Throughout his life, Osho seemed to delight in baiting both Krishnamurti and their fellow sage, Nisargadatta Maharaj. While Krishnamurti and Nisargadatta were friendly with each other, they generally gave as good as they got when responding to Osho’s lack of decorum. When Osho’s disciples, who regularly wore maroon robes and necklaces with a photo of Osho on them (known as malas) would attend Krishnamurti or Nisargadatta’s satsangs, the two older more traditional men frequently singled them out for criticism and harsh questioning. Yet, Osho would encourage his disciples, clad in their maroon robes, to keep returning to the other gurus, joking that doing so was like waving a red flag at a bull and delighting in what he seemed to consider a sort of cosmic practical joke.

According to people close to both Krishnamurti and Nisargadatta, each of them acknowledged Osho as enlightened but were confused and annoyed by his techniques and attitude. I find this distinction hilarious, as it seems rather like saying, “Sure, that guy’s a direct window into the mind of God… but what an asshole!” I also think it’s a great reminder that people are and always will be people, with personality quirks, preferences, likes and dislikes, even if enlightenment happens.

Osho’s chart provides an abundance of clues as to why he was more eccentric and mischievous – and also far more community oriented – than Krishnamurti or Nisargadatta. While Krishnamurti and Nisargadatta lived humbly and focused on the individual, Osho formed a massive commune, initiated his disciples into “neo-sannyas” and reveled in life’s sensualist pleasures. Osho’s natal chart demonstrates that he was destined to be contrarian in nature, deeply interested in taboo topics such as sex and death and involved in occult groups.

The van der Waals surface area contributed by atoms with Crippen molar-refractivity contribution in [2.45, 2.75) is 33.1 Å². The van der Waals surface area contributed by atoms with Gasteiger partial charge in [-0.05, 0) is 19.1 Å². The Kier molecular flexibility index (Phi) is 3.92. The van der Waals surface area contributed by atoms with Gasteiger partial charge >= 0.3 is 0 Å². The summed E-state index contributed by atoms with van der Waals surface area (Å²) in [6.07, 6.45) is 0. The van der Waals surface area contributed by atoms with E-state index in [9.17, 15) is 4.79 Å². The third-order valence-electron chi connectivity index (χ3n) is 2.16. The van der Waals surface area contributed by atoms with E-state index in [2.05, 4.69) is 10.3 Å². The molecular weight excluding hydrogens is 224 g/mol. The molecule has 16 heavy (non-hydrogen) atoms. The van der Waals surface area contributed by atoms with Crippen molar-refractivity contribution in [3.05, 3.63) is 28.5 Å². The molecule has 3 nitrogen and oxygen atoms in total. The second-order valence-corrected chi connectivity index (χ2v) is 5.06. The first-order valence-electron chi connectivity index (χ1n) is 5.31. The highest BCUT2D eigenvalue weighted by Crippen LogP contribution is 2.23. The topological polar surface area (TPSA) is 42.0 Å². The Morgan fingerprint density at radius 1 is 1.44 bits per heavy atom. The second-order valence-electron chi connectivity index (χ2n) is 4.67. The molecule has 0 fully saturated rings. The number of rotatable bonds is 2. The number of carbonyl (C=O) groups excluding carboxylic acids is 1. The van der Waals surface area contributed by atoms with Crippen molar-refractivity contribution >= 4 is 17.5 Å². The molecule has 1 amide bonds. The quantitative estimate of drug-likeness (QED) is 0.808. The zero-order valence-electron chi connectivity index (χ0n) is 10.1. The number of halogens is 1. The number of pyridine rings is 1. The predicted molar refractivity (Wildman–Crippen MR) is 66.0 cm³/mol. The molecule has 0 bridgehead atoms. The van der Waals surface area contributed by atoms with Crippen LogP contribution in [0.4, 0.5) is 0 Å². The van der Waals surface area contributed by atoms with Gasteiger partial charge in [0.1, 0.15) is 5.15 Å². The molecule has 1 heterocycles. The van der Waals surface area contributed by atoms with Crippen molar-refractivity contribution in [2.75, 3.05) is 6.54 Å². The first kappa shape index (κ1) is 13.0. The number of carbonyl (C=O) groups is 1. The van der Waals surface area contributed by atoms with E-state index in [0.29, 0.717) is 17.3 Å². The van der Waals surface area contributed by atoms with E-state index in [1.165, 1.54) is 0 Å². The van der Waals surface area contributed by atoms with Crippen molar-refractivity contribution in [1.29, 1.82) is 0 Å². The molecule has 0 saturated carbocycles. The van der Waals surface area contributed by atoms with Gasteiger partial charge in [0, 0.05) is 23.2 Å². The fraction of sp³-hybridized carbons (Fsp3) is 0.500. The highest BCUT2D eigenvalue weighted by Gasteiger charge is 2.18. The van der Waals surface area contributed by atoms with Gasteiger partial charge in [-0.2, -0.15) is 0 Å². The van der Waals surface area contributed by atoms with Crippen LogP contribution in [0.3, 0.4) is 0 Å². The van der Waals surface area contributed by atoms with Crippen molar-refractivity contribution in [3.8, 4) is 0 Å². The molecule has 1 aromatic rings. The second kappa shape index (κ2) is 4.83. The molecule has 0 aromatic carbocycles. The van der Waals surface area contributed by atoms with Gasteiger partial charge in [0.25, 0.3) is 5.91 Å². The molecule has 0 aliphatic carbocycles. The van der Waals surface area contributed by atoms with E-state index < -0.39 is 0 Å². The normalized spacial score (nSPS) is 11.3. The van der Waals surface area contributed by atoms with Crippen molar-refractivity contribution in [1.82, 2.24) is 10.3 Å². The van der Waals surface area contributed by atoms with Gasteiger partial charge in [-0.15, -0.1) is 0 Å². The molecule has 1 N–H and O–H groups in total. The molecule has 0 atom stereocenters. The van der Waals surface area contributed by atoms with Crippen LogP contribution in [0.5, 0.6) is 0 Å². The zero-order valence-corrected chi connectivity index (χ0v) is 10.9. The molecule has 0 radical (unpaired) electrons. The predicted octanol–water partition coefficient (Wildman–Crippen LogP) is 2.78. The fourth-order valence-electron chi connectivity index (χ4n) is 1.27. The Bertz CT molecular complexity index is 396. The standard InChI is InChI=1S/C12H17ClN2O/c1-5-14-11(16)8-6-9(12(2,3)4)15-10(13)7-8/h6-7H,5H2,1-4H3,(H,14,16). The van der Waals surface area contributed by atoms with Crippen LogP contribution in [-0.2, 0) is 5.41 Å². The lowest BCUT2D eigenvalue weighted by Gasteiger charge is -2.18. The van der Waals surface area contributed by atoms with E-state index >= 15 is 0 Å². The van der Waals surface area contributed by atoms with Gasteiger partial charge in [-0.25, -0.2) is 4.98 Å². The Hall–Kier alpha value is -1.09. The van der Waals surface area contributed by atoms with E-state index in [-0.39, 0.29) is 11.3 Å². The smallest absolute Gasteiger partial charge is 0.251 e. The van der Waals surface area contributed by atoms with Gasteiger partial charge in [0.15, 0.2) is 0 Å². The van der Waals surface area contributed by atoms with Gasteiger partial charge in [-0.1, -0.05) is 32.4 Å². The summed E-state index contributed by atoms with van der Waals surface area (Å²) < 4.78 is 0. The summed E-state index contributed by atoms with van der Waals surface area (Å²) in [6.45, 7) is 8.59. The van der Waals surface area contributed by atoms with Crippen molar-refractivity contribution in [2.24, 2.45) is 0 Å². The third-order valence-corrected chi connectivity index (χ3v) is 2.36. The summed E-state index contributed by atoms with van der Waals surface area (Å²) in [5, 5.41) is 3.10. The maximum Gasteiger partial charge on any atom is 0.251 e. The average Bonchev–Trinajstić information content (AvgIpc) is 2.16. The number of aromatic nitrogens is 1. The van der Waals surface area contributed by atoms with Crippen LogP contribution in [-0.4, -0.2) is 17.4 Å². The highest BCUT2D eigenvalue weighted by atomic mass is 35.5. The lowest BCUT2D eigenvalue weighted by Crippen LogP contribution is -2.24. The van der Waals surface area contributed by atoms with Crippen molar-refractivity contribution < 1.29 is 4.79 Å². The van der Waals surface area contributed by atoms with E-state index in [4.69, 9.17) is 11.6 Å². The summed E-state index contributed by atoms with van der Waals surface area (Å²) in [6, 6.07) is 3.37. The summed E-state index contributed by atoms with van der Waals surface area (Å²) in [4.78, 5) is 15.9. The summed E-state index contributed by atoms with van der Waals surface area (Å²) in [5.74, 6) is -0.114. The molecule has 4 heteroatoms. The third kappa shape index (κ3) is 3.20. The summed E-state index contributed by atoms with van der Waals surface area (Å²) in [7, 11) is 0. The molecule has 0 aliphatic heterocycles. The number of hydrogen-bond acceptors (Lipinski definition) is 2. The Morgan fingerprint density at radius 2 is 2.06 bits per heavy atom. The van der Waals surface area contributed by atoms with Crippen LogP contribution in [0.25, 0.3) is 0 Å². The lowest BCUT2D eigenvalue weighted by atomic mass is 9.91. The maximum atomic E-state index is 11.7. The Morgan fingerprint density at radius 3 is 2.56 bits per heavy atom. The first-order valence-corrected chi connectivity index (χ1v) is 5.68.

Osho’s Natal Chart: Note the 8th-House “Planetary Commune”

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As you can see, most of Osho’s planets are in the 8th house, which represents sex, death and all things taboo, secretive, occult and esoteric. Among Osho’s other planets, Jupiter is in his third house of communication, exalted and serving as his atmakaraka (indicator of the soul’s highest purpose) while in parivartana (mutual reception) with his 8th house Moon. This exchange of signs between his 3rd-house Jupiter and 8th-house Moon expresses his gift for communicating (3rd house) higher spiritual knowledge (Jupiter) via occult and esoteric practices (8th house) in an emotionally resonant manner (Moon). Not only that, but Osho was especially interested in expanding the role of women in his commune, celebrating the divine (Jupiter) aspect of the feminine (Moon).

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Trump Update: Moon to Mars